8. > The warmer months cometh
    And so hackaday “officially” regards itself as a purely northern hemisphere web site?

  9. I admit Hackaday links is my least favorite aspect of Hackaday, but it seems to create a bitch fest every week. I guess I’m not noticing the same new layout other are. The only different I noticed is that “Read the rest” replace previous phrases to indicate where to click to read more, but the function seems to be the same, and is not confusing when displayed here. I do have ad block disabled for Hackaday, but I’m have seen an ad for some time now.

    1. Yeah, that’s pretty much the only visual difference.

      It’s not that it’s confusing or non-standard, it’s that I don’t like spending time and effort to do something that used to be simpler and much more direct. I (and apparently others) think it’s an unnecessary UI layer.

      Workflow for me use to be:
      1. Read (or skim) article blurb
      2. Do I want to know more?
      2a. If yes, click project link or open in new tab
      2b. If no, keep going.
      4. Return

      Now it is:
      1. Read first four lines of text
      2. Is it somewhat interesting?
      2a. If no, keep going
      2b. If yes, click and read more
      3. Is it still interesting?
      3a. If no, click back, keep going
      3b. If yes, click project link (or open in new tab)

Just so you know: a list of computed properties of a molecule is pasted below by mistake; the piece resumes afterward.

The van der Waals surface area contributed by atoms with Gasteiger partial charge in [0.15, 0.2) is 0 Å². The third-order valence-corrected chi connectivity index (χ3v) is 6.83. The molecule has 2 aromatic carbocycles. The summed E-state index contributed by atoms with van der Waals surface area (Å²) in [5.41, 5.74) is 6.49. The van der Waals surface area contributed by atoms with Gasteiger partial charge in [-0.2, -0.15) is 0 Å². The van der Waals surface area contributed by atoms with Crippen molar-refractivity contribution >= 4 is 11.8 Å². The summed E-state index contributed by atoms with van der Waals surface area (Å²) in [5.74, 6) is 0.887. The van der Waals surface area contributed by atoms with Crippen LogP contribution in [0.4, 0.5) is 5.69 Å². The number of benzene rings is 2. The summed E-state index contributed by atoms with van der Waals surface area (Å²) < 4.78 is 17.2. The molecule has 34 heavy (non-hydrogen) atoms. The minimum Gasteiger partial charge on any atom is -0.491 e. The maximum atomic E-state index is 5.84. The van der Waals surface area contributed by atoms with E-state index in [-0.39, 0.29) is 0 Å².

4. Return

      So since the change, my average click count just about doubled while taking me longer and netting me less information.

      C’mon, Hackaday! Get nerdy and help Save the Therbligs!

      1. uh…
        “So since the change, my average click count just about doubled while taking me longer and netting me less information.”

        they just doubled click through, page views, and time spent on site. I doubt your are going to convince them that this is bad.

        1. Probably not. I think the people having problems just don’t web browse very well. Personally I am not interested in most of the articles posted so it saves me time. If I do happen to be interested in something making a bit of effort and spending a bit of time doesn’t really bother me either. I’m just weird that way I guess?

  10. What is it you want from us, Hackaday? Did we, the collective readership, do something that warranted this butchering of usability in retaliation? Is this some kind of “New Coke” conspiracy and in a month or two you’ll offer “Hackaday Classic” for a subscription fee? If so, fine; I’m ready to pay now.

    Next week’s most popular Hackaday post: The Scriptish/Greasemonkey script that un-fucks the layout.

    1. Hackaday 3.0 will have each word as a hyperlink on a separate page in a separate window, with the final period as a link to the project, only if all preceeding windows have remained open. More on Hackaday 3.0 after ….

        1. Old method of reading Hackaday: 1. Open front page. 2. Skim article. 3. If interesting, open hackaday post page in new tab to read in detail later. 4. Continue down page.

          New method: Exactly the same, except the likelihood of a post having something interesting showing on the front page has been cut in half. I suppose, technically, my work productivity has gone up as a result.

      1. So? Why should readers have to wade through what they aren’t interested in on the main page? I mean if you can’t tell before that shows up whether you want to read more then I don’t know what I can tell you. Does clicking on a link really put you out that much?